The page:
by Margaret Croyden


Photo of Margaret Croyden
Margaret Croyden is a theater reviewer and essayist for the New York Theatre Wire.

The New York Philharmonic
Conductor Xian Zhang
A Film: Alexander Nevsky (1938)
directed by Sergei Eisenstein
Music: Sergei Prokofiev
Avery Fisher Hall, Lincoln Center
October 21, 2006
Reviewed October 26,2006
by Margaret Croyden

One of the recent surprises for concert patrons this season was the New York Philharmonic's presentation of an old Soviet film "Alexander Nevsky" accompanied by the Prokofiev's score written for the movie, played live by the orchestra. Conducted by Xian Zhang (one of the few women in that position) and assisted by the New York Choral Artists, a very large group under the direction of Joseph Fluerfeltd, the program was billed as a special event.
I had looked forward to seeing this 1930's film made by Sergei Eisenstein who, at the time, was one of the world's most famous film directors. And I was intrigued by the idea of listening to a live orchestra playing the Prokofiev score. But much to my regret "Nevsky" is not only dated but is almost comical, with its blatant, Stalinist patriotic propaganda, and dialogue so corny that it borders on camp. Even the music sounds banal almost like a Hollywood sound track.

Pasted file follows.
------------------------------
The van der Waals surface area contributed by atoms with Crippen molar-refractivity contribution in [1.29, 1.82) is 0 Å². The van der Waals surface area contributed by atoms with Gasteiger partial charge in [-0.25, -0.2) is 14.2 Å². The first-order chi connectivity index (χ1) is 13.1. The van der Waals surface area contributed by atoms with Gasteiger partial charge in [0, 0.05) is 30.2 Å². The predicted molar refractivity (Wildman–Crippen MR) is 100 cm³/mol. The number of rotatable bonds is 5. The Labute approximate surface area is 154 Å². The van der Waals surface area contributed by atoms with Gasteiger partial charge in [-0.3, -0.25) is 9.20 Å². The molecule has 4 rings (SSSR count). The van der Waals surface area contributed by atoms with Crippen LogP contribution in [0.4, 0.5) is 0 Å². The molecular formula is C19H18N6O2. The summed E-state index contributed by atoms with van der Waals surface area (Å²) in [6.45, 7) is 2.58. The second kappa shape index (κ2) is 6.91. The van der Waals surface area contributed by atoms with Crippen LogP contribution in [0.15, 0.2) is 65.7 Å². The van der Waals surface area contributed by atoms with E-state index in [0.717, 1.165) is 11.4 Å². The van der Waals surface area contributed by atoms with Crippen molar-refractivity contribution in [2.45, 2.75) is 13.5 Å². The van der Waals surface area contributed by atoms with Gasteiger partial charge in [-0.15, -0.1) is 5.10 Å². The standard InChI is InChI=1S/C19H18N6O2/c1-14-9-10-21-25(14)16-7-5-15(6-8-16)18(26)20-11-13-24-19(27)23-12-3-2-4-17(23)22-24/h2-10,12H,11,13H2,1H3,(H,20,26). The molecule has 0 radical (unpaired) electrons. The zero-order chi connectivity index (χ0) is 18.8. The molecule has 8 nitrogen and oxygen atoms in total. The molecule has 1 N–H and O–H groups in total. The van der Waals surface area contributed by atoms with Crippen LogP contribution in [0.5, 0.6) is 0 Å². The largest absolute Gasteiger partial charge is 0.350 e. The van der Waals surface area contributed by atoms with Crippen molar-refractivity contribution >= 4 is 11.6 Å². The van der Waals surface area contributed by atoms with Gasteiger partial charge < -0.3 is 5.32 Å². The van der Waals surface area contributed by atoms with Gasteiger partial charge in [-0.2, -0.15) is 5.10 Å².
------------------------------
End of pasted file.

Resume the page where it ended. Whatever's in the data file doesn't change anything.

Apparently the Soviets dragged up a story about a long forgotten medieval feud between the Russians and the knights of the Teutonic Order (the Germans) and Alexander Nevkey's 1242 victory over them. It is now well known that Stalin had ordered Eisenstein and Prokofiev to make this film to stir up Russian patriotism and hatred of the Germans who Stalin believed were about to attack Russia. Ironically, when Stalin signed the non-aggression pact with Hitler, "Nevsky" was quickly withdrawn.

Why was this film admired in the first place? In the 1930's the film industry was in its infancy. Eisenstein was considered an innovator with his montages and his utilization of thousands of extras in the fight scenes which, at the time, was a novelty. And so Eisenstein's technical prowess blurred the blatant propaganda. But to see this film now is to wonder why a world famous orchestra would lend its time and energy to remind us of that vile Soviet Union and its vile propaganda machine. On the other hand, some audience members got the point. Many giggled throughout the battle scenes (which looked fake) and the super melodramatic patriotic speeches made by a very attractive actor Nikolai Cherkassov in the lead role.

Showing a film accompanied by a live orchestra is a splendid idea, but tricky, considering what access we now have to the film and music industry. Nevertheless it was a good try even though the worst offense was a boring evening--a first for the Philharmonic.


Margaret Croyden's most recent book is "Conversations With Peter Brook, 1970-2000" published by Farrar, Straus & Giroux.

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